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New poster with a question

Discussion in 'Journalism topics only' started by Sportsfan AS, Jun 13, 2007.

  1. Sportsfan AS

    Sportsfan AS New Member

    Hey guys, I have been reading the boards for a while but just now posting. I have a question. I am currently a journalism major in college and have begun writing for the school newspaper. My question is how to go about keeping up my clips. How should I save my clips so that I can have them for potential employers? Should I scan the newspaper itself into my computer and keep them on file that way? Should I get extra copies of the paper itself? Should I print the copy that goes on the paper's website? I really was curious if you guys with experience could help me out or give me some advice. Thanks a lot and I'll be reading.
  2. sportshack06

    sportshack06 Member

    I suggest clips from the paper..

    However, I always archive my clips on a jump drive (thumb drive, USB Drive, Flash Drive, whatever they are called today). Also, I file stories via GMail, so I always have an archive on there.

    Would turn in clips from the newspaper (scanning wouldnt hurt, either I suppose), but always better to have an electronic copy just in case.
  3. RedCanuck

    RedCanuck Active Member

    Normally as long as it is in a neat and readable format, you're okay. You don't want copies with the text shrunk too small, or big, awkward tearsheets. A lot of times different editors have slightly different preferences. Whatever format you choose if you're backing up online, make sure you can print from it. PDF files might work because they're pretty standard on most computers, and fairly easy to print.
  4. Cadet

    Cadet Guest

    When you physically cut clips from the paper, store them in a photo album with the sticky pages and lift-up clear protective film (not the kind with pre-measured slots for pictures, obviously). This will ensure the preservation of the newsprint, your clips become an 8.5x11 size and it's very, very easy to photocopy that photo album sheet as needed.

    Try to "print" copies from the website as PDF files. This way you have electronic copies if you need quick access but don't have to worry about people not being able to open an HTM (or whatever) file, nor do you have to worry about links getting outdated.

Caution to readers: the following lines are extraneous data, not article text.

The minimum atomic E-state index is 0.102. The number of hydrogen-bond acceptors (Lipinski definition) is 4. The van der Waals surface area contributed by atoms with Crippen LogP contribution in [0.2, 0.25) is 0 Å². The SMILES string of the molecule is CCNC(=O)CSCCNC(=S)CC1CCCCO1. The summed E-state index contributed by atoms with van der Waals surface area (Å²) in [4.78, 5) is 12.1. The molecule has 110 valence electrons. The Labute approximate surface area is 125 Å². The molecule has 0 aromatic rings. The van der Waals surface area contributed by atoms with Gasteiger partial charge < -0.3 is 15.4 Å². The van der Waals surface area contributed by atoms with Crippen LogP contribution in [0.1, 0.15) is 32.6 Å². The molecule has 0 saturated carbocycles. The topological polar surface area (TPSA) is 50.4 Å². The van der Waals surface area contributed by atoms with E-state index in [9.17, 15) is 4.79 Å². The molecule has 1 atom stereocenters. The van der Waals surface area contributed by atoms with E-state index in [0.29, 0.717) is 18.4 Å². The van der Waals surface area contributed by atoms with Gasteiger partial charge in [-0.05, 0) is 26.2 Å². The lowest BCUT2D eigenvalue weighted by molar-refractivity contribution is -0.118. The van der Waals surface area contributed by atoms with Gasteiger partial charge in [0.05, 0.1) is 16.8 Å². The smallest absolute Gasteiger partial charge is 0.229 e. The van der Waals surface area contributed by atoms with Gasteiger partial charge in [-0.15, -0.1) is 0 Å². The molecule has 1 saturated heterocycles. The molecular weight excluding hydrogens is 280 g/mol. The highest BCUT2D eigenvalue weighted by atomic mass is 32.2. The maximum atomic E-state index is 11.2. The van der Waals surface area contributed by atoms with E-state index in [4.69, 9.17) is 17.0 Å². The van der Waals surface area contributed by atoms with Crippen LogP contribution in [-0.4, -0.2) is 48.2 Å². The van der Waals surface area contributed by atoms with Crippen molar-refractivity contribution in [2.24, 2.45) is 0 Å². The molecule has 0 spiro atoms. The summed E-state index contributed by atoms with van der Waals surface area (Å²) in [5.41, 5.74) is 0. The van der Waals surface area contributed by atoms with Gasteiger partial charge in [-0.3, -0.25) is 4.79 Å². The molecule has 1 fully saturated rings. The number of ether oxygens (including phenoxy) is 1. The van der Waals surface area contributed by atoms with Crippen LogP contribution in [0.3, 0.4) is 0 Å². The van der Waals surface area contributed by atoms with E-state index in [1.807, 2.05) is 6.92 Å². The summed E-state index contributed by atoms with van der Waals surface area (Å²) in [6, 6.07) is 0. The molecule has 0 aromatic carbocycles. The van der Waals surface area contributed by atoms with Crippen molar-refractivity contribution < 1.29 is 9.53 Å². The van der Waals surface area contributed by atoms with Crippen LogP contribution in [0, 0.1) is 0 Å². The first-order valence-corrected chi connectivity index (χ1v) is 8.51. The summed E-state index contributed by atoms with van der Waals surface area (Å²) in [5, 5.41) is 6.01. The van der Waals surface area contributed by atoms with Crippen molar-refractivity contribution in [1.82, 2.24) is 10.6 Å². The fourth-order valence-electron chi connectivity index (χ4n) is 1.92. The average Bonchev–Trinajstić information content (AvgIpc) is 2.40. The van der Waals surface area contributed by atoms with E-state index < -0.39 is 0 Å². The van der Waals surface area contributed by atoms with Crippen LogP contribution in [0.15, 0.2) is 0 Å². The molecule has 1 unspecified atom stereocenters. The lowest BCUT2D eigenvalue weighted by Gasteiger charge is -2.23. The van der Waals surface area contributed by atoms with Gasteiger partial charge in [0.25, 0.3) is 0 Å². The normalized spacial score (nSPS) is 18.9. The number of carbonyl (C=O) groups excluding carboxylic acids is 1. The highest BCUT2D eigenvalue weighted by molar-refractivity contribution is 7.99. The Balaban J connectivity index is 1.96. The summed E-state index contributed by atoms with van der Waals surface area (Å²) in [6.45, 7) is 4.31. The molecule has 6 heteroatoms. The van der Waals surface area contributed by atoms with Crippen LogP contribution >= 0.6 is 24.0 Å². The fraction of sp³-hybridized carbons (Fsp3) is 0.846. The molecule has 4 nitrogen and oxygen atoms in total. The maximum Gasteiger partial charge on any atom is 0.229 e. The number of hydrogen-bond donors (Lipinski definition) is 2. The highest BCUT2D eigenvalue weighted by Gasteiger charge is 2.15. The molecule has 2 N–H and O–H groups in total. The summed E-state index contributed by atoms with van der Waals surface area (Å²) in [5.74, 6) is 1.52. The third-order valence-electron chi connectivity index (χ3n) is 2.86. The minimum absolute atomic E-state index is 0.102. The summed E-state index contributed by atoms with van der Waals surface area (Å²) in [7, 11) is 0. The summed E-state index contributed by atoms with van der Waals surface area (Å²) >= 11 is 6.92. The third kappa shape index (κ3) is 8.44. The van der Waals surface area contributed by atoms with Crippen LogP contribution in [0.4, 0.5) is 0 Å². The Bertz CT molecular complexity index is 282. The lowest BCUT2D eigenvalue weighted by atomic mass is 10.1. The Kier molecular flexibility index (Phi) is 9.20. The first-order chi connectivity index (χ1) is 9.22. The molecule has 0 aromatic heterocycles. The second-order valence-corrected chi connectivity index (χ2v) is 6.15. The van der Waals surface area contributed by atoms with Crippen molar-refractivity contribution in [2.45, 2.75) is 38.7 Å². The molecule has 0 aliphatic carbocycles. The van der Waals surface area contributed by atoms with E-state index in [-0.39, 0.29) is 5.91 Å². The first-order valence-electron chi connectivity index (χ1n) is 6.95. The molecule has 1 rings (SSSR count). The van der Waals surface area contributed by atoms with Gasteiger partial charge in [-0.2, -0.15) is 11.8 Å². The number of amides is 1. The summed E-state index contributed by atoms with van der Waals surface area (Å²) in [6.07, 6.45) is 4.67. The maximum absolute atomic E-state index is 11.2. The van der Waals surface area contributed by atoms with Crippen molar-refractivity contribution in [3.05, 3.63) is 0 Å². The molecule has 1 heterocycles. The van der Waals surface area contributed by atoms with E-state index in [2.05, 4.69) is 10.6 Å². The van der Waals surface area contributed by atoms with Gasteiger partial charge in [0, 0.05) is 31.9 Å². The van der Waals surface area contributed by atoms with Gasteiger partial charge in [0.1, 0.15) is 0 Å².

If you can, try to get PDF files of the actual pages on which your articles appeared. You may have to work with someone on the design desk to make this happen.
  5. jakewriter82

    jakewriter82 Active Member

    PDFs work well for me.
    It's fairly simple to PDF your pages, assuming you have the right software and access to the computer or computers where they're saved.
    PDFs are easy to email and print, too.
    Some places ask you to mail your tearsheets, so it's wise to have those saved somewhere just in case, too.
  6. Sportsfan AS

    Sportsfan AS New Member

    Forgive my stupidity. Is a tearsheet the article that you cut from the actual newspaper itself? Should I make sure I grab several copies so that I will have them on hand if necessary?

    EDIT* - Nevermind, just looked it up on Google.

    Thanks for the responses so far.
  7. Platyrhynchos

    Platyrhynchos Active Member

    Yes, and yes.

    Some editors like to see copy on newsprint because it can't be altered.
    Electronically saved pieces of your work can be altered if a mistake is discovered.
  8. Cadet

    Cadet Guest

    I think this is more important if you are a page designer or photographer than a writer. The article can be cut out, preserved and photocopied in 8.5x11 format.

    A regular writer can't be expected to keep multiple copies of every issue in which his/her articles appear. They would quickly run out of living space and/or create a massive fire hazard.

    Obviously, grab a few copies of stuff you really, really like. There may be an employer down the line who requests to see the hard copy. But get used to archiving your work on a daily basis, both electronically or with physical clips.
  9. sportshack06

    sportshack06 Member

    But a smart editor can check to see when that last electronic document was modified and by exactly who (or the Machine or licensed copy of Word, etc).
  10. slappy4428

    slappy4428 Active Member

    Keep both... some editors like paper in their hands; others don't mind it electronically.
  11. chazp

    chazp Active Member

    What she said. I've done same thing for the past nine years. Makes it easy to put a package of clips together quickly.
  12. playthrough

    playthrough Moderator Staff Member

    I'm jealous of anyone with the discipline to archive on a daily basis. And my basement would probably be that fire hazard you mentioned, or at least it was until my wife and I took a full weekend to pare the clip boxes down (we're both journos, so it was twice as bad).
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